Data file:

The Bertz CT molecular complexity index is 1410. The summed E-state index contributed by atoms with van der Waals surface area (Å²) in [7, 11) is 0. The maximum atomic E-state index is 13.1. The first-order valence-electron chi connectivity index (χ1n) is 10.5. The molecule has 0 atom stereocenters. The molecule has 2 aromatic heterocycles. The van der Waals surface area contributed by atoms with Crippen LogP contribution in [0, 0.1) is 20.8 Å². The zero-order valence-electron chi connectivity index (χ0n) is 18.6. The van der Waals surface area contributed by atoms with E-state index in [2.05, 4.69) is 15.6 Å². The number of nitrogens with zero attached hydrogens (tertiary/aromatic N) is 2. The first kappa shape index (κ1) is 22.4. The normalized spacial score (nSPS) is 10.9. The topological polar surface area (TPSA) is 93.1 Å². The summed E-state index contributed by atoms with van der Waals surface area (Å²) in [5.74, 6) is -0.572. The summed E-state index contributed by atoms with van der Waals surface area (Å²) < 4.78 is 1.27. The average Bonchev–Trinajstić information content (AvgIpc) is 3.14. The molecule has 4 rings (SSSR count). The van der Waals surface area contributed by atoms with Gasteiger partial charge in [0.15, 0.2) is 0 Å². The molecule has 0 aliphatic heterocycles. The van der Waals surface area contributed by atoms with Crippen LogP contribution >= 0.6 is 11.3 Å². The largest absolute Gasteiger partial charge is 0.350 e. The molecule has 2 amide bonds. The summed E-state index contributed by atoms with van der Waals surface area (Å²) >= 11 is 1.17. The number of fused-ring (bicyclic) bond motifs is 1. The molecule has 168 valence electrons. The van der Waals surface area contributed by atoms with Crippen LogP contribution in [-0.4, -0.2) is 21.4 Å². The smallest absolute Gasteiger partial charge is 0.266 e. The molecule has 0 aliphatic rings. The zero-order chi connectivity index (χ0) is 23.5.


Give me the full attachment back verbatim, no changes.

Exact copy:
The Bertz CT molecular complexity index is 1410. The summed E-state index contributed by atoms with van der Waals surface area (Å²) in [7, 11) is 0. The maximum atomic E-state index is 13.1. The first-order valence-electron chi connectivity index (χ1n) is 10.5. The molecule has 0 atom stereocenters. The molecule has 2 aromatic heterocycles. The van der Waals surface area contributed by atoms with Crippen LogP contribution in [0, 0.1) is 20.8 Å². The zero-order valence-electron chi connectivity index (χ0n) is 18.6. The van der Waals surface area contributed by atoms with E-state index in [2.05, 4.69) is 15.6 Å². The number of nitrogens with zero attached hydrogens (tertiary/aromatic N) is 2. The first kappa shape index (κ1) is 22.4. The normalized spacial score (nSPS) is 10.9. The topological polar surface area (TPSA) is 93.1 Å². The summed E-state index contributed by atoms with van der Waals surface area (Å²) in [5.74, 6) is -0.572. The summed E-state index contributed by atoms with van der Waals surface area (Å²) < 4.78 is 1.27. The average Bonchev–Trinajstić information content (AvgIpc) is 3.14. The molecule has 4 rings (SSSR count). The van der Waals surface area contributed by atoms with Gasteiger partial charge in [0.15, 0.2) is 0 Å². The molecule has 0 aliphatic heterocycles. The van der Waals surface area contributed by atoms with Crippen LogP contribution >= 0.6 is 11.3 Å². The largest absolute Gasteiger partial charge is 0.350 e. The molecule has 2 amide bonds. The summed E-state index contributed by atoms with van der Waals surface area (Å²) >= 11 is 1.17. The number of fused-ring (bicyclic) bond motifs is 1. The molecule has 168 valence electrons. The van der Waals surface area contributed by atoms with Crippen LogP contribution in [-0.4, -0.2) is 21.4 Å². The smallest absolute Gasteiger partial charge is 0.266 e. The molecule has 0 aliphatic rings. The zero-order chi connectivity index (χ0) is 23.5.